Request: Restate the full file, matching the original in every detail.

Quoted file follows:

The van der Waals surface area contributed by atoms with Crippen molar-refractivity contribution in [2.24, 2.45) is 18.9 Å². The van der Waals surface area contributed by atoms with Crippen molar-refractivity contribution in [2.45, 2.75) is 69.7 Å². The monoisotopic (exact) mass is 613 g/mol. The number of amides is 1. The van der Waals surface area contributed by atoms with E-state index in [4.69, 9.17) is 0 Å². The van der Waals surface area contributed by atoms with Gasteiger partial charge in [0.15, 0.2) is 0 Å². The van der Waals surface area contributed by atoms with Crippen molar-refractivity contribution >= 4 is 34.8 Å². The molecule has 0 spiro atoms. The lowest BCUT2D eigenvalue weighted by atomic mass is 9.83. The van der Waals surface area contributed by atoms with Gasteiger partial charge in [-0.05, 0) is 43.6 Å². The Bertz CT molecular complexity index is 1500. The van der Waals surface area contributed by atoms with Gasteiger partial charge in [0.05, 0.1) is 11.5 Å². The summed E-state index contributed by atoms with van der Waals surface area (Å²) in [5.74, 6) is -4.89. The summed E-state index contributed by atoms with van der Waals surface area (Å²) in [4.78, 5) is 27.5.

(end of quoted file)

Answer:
The van der Waals surface area contributed by atoms with Crippen molar-refractivity contribution in [2.24, 2.45) is 18.9 Å². The van der Waals surface area contributed by atoms with Crippen molar-refractivity contribution in [2.45, 2.75) is 69.7 Å². The monoisotopic (exact) mass is 613 g/mol. The number of amides is 1. The van der Waals surface area contributed by atoms with E-state index in [4.69, 9.17) is 0 Å². The van der Waals surface area contributed by atoms with Gasteiger partial charge in [0.15, 0.2) is 0 Å². The van der Waals surface area contributed by atoms with Crippen molar-refractivity contribution >= 4 is 34.8 Å². The molecule has 0 spiro atoms. The lowest BCUT2D eigenvalue weighted by atomic mass is 9.83. The van der Waals surface area contributed by atoms with Gasteiger partial charge in [-0.05, 0) is 43.6 Å². The Bertz CT molecular complexity index is 1500. The van der Waals surface area contributed by atoms with Gasteiger partial charge in [0.05, 0.1) is 11.5 Å². The summed E-state index contributed by atoms with van der Waals surface area (Å²) in [5.74, 6) is -4.89. The summed E-state index contributed by atoms with van der Waals surface area (Å²) in [4.78, 5) is 27.5.